The phrase male menopause is sometimes used to describe the physical and psychological changes that men go through beginning around age 40. Although male testosterone levels generally decrease over time, borrowing the term male menopause to describe it is a mistake.
The word starts with m-e-n, but the men in menopause doesn't refer to gender - it refers to menstruation. So, because men don't menstruate, using the term menopause, which refers to the time when menstruation stops, is inaccurate. Todd Nippoldt, M.D., an endocrinologist at Mayo Clinic, Rochester, MN, prefers the term andropause. "There needs to be a distinction because we're dealing with two different situations," he says. "In women, ovulation ceases and female hormone production plummets over a relatively short time frame. In men, there's a gradual decline in the production of male hormones."
Other terms for this stage include male climacteric, viropause, and low testosterone syndrome. What to call it is just the beginning of the debate. The bigger question is whether gradually declining testosterone levels are natural and protective, or a condition to be considered for treatment. In fact, the core of this controversial issue is whether or not to treat it.
Male Hormones Over Time
In general, older men have lower testosterone levels than younger men. After age 30, testosterone levels may start to slowly ebb. But unlike the cessation of menstruation, which signals the end of childbearing for women, there is no corresponding reproductive event for men. "While every woman goes through menopause, not every man ends up with low testosterone levels," says Dr. Nippoldt. "Andropause is not associated with complete deficiency of gonadal (reproductive organ) function."
The decline in testosterone is slow and progressive. And unlike estrogen in women, blood levels of testosterone in men generally remain within the normal range with increasing age. Typically men can reproduce into their 70s. The rate of testosterone decline also varies greatly among individuals. Only about 5% of older men have a testosterone level below what's considered normal for young men.
There is a disease of the testes or pituitary gland, which controls the testes, which can cause lower testosterone levels at any age. Called hypogonadism, it can lead to such medical conditions as thinning bones, sexual dysfunction, and decreasing muscle mass. In hypergonadal men, treatment with testosterone is beneficial. It is unclear, however, whether it's worthwhile to restore testosterone levels lowered by normal aging back to those of younger men.
Studies examining testosterone replacement therapy (TRT) and normal aging have not shown consistent benefits. TRT is not risk-free. In aging men, testosterone treatment may:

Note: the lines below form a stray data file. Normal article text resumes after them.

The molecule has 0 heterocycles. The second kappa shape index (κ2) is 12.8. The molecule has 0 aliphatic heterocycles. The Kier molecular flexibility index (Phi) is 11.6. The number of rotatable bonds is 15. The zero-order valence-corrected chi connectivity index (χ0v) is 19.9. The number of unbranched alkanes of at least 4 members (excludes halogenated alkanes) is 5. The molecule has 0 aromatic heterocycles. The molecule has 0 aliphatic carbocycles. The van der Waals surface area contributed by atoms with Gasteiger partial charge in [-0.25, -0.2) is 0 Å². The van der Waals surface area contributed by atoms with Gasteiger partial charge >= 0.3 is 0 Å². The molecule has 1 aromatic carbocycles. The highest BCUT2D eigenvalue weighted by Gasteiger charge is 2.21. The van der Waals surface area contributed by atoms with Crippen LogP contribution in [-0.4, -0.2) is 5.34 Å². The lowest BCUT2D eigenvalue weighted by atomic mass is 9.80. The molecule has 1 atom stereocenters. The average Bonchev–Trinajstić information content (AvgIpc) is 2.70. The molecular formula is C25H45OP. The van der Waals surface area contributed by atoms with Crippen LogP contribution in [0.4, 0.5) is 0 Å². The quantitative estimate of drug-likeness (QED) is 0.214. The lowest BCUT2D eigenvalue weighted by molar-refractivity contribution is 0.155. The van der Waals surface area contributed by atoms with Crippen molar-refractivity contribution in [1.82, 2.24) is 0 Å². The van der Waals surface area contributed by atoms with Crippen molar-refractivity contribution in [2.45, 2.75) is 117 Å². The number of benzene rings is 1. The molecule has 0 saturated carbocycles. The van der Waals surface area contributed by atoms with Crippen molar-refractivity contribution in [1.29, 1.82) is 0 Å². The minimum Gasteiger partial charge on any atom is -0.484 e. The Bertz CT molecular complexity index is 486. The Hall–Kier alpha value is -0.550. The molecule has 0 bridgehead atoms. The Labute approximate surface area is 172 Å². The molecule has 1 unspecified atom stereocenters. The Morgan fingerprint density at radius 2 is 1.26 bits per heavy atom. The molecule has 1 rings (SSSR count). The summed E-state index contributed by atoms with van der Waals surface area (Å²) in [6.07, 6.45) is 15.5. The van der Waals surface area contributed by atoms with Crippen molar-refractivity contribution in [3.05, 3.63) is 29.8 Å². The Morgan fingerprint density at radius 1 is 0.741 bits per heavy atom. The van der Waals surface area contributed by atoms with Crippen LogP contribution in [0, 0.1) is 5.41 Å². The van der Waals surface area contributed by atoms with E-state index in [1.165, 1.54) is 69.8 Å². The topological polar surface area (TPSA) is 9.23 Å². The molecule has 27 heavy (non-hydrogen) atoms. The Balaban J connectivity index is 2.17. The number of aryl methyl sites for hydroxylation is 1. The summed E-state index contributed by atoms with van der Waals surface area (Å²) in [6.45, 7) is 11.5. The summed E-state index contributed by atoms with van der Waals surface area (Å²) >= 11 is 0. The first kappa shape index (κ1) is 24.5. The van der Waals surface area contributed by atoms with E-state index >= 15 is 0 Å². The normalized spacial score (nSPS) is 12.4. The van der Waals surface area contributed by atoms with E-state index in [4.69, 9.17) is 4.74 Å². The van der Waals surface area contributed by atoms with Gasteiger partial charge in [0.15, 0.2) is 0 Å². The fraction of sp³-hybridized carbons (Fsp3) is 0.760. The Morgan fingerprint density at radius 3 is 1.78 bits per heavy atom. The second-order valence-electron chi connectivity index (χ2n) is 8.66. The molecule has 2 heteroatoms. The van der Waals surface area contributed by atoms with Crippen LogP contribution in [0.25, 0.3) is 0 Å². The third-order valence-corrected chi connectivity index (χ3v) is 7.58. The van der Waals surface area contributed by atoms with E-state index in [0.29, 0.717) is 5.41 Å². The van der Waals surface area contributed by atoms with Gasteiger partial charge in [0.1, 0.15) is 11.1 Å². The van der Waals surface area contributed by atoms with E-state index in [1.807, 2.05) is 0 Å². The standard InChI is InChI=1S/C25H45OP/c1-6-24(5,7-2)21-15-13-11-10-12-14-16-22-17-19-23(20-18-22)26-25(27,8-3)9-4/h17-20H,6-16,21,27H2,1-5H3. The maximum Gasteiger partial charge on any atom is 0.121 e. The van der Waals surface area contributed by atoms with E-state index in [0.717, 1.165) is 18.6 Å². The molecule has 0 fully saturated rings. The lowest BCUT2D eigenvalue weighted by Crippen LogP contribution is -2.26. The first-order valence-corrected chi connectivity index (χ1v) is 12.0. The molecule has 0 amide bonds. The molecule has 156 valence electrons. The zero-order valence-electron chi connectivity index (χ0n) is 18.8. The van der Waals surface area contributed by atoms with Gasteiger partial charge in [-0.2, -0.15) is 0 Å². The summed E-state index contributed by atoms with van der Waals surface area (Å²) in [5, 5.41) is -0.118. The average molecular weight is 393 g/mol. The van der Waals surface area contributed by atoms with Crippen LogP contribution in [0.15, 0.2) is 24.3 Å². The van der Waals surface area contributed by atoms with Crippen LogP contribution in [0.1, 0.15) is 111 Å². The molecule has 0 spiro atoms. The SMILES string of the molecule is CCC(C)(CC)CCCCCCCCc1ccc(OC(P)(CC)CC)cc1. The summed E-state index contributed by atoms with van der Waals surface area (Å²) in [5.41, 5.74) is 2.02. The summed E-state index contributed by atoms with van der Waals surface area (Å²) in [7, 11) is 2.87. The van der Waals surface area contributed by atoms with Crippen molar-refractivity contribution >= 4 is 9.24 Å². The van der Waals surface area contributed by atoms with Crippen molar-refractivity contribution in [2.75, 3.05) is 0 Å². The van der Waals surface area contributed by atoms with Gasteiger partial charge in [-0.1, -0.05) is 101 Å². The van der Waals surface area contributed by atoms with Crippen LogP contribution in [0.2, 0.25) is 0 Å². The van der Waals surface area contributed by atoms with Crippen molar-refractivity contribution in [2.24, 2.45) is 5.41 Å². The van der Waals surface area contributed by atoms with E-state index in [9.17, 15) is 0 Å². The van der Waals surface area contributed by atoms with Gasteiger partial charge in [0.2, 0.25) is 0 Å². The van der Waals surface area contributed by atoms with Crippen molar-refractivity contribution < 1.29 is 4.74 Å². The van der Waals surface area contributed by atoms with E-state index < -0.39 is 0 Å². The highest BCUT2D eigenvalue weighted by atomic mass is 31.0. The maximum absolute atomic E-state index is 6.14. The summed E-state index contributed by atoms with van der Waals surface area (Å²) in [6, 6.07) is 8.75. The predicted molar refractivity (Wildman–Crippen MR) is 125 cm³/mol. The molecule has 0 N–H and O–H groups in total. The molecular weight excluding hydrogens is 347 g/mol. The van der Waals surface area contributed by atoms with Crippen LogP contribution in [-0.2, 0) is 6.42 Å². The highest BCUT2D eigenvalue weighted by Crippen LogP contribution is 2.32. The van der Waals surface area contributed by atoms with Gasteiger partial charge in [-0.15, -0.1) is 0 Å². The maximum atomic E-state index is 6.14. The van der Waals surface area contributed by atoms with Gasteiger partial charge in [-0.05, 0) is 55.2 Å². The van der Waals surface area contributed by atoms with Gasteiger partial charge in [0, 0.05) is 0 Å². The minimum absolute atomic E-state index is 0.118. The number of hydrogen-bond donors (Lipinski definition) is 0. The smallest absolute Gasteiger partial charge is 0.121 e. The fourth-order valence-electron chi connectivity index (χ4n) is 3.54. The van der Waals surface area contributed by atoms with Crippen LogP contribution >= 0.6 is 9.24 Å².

- stimulate non-cancerous (benign) growth of the prostate
- unmask prostate cancer - men with prostate cancer should not take testosterone
- aggravate sleep apnea - a brief but repeated suspension of breathing during sleep
- stimulate excess blood production
Andropause vs. Midlife Crisis
It's important to make a distinction between andropause and a midlife crisis. Andropause describes the physical changes men go through at midlife. A midlife crisis is what happens when men have trouble dealing with those and other changes.
Signs and symptoms of low testosterone include:
- decreased beard growth
- increased fat
- decreased muscle and bone mass
- hot flashes
- mood swings
- difficulty concentrating
- breast enlargement or tenderness
- erectile dysfunction
Illness or medications also can cause these signs and symptoms. If you experience some of these signs and symptoms, talk to your doctor to see if you have low testosterone and determine the cause. Many men face other issues at midlife - caring for aging parents, facing mortality, and feeling stuck in a career. They deal with these life changes in many ways.
"A midlife behavior change may well be very difficult for some men, no matter the cause," says Donald Williams, Ph.D., a clinical health psychologist at Mayo Clinic. "Others take changes in stride." To avoid being overwhelmed by midlife, be aware of what's going on and stay connected. "Recognize changes and try to deal with them constructively," says Dr. Williams. "Though reaching out and discussing emotions can be difficult for men - even during good times - social support is helpful. If needed, obtain professional help for depression or other difficulties in coping."
The Debate Continues
Label it male menopause, andropause, or don't label it at all. There is no question that men face emotional and physical challenges as they age. Changes at home, at work, and within their bodies affect men's general health. A severe decline in testosterone may be a reason to take supplemental testosterone. But it remains unclear whether restoring the testosterone levels of youth benefits older men.